I had no idea what magic was.
I just wanted to learn to read.

Lucas: Can you recall what the first magic trick you did was and who did you do it for?

Cos: My first magic trick was for my father.
He was a structural engineer, he’d make bridges and structures stand up using complicated mathematics.
As a 12 year old boy, he was an absolute genius to me, I didn’t know how he did what he did, and I made a coin vanish, it’s called the French Drop, and my father had never seen magic.
He didn’t know that his son could perform magic.
So the coin vanished and he said to me: ‘How did you do it?’ and I didn’t tell him.
But you can imagine how powerful that felt to a kid who was very shy, would sit up the back of the classroom, who would avoid being asked questions, who couldn’t read.
I made this coin vanish, and my Dad, the genius said: ‘How did you do it?’ – all of a sudden there is a transfer of power because I could do something my father could not.
And that is where the obsession started.

Lucas: What do you like most about being a magician?

Cos: There’s so many things.
As a child, I liked the fact it made me feel confident.
It made me feel powerful.
It allowed me to do things that appeared to be super human.
As an adult now, it’s about seeing the wonder on people’s faces.
The joy it brings.
When you see an audience member gasp, and there are literally gasps from the audience in the show when people are appearing and disappearing, when I borrow people’s wedding bands, when magical things happen.
You hear them gasp, and it is a very powerful thing.
That’s why I enjoy live shows.
I also enjoy the creative process, coming up with new ideas, new tricks and being able to bring whatever I dream up, whatever crazy idea or fantasy I have in my head, I can bring it to fruition, to life.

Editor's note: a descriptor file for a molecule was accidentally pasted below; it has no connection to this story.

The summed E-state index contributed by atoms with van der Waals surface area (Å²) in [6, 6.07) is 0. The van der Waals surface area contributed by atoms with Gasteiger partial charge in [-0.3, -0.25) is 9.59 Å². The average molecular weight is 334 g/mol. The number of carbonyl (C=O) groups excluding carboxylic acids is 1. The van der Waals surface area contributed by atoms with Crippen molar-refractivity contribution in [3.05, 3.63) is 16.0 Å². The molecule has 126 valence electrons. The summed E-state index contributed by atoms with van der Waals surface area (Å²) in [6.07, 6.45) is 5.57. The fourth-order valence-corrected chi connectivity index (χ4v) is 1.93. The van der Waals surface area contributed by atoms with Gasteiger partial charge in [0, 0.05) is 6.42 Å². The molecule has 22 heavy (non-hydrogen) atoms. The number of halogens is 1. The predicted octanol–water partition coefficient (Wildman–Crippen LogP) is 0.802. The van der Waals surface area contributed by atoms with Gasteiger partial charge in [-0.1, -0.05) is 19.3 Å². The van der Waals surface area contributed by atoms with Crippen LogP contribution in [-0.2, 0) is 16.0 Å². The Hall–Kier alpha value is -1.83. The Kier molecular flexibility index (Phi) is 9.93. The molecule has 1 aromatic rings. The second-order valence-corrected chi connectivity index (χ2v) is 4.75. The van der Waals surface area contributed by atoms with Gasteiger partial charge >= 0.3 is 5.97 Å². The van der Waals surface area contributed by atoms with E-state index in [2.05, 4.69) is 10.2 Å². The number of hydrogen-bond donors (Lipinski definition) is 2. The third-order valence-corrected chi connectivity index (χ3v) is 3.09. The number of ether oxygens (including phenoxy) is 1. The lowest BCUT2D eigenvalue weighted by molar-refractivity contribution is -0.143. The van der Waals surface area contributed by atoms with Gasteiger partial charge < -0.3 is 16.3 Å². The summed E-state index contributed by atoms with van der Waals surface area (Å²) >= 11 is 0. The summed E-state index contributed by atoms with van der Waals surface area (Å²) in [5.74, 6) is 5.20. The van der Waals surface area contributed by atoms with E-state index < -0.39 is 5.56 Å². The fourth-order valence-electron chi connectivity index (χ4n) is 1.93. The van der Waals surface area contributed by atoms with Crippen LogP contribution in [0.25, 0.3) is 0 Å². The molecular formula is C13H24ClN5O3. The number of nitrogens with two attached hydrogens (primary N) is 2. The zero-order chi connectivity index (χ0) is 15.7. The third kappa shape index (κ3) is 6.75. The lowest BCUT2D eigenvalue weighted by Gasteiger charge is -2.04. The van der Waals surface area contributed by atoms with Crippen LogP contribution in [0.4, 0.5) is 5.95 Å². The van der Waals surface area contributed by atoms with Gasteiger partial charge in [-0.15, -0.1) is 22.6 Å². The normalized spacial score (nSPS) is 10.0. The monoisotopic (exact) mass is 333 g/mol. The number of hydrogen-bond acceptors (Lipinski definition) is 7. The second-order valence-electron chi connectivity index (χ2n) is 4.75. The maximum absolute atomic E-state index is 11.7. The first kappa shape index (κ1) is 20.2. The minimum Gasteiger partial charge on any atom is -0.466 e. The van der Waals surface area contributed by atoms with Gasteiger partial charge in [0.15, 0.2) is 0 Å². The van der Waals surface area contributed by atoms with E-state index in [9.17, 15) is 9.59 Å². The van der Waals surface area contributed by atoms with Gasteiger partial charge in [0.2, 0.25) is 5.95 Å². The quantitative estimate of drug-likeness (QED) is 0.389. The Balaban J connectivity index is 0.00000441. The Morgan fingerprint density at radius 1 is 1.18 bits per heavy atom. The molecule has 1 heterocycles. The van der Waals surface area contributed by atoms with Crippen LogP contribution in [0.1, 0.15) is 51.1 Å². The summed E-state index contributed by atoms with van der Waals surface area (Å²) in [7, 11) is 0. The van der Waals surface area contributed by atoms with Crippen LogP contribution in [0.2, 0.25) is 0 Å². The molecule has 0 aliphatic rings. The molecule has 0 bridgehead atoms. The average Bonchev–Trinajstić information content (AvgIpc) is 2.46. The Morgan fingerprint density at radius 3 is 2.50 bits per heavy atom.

Lucas: In your early years of magic, did you ever imagine you would be travelling the world with it, doing what you love?

Cos: Once I started to get into magic, when I started to be inspired by and research other magicians, there were ones like David Copperfield, and they all had their own television shows.
So I decided one day I wanted to have my own television show.
It was very difficult because there was not one Australian magician prior to me that did.
That’s like me telling you you are the youngest journalist to interview me, that’s just mind boggling.
To me, the dream just seemed too far fetched, too wild.
So my dream was to have my own TV show, and that came true, multiple times.
That is what I was focused on.
I was never focused on travelling the world, but that was a result of those shows.
I never thought I would be travelling the Philippines, Taiwan and Vietnam, so that’s a huge reward.

Lucas: What can the audience expect from one of your shows?

Cos: It’s roller-coaster ride. I try and write the show like a blockbuster film.
In a really good film you would have action, you’d have a little bit of comedy, a little bit of romance, some humour, nice visuals, so I try and see my show in the same manner.
There are people appearing and disappearing, levitating, then there is the close up magic projected on a screen.
A child comes up on stage and I saw them in half.
There’s crazy death defying escapes where I really put myself in some pretty difficult positions.
It’s a jam packed show where the 90 minutes goes very quickly and you have no time to think, you will say to yourself: ‘How did he do that?’ and by the time you analyse that I am onto the next thing.
People can expect a very fast paced, family friendly show.

Lucas: We see the finished product, but how many hours, and how much work goes into your magic?

Cos: Each illusion takes about three months preparation.
Each escape takes six months.
You have to come up with the idea, you have to draw it up.
If it’s an escape you have to fabricate it, build an apparatus or contraption, and then you practice with it and it doesn’t work, so you rebuild it again.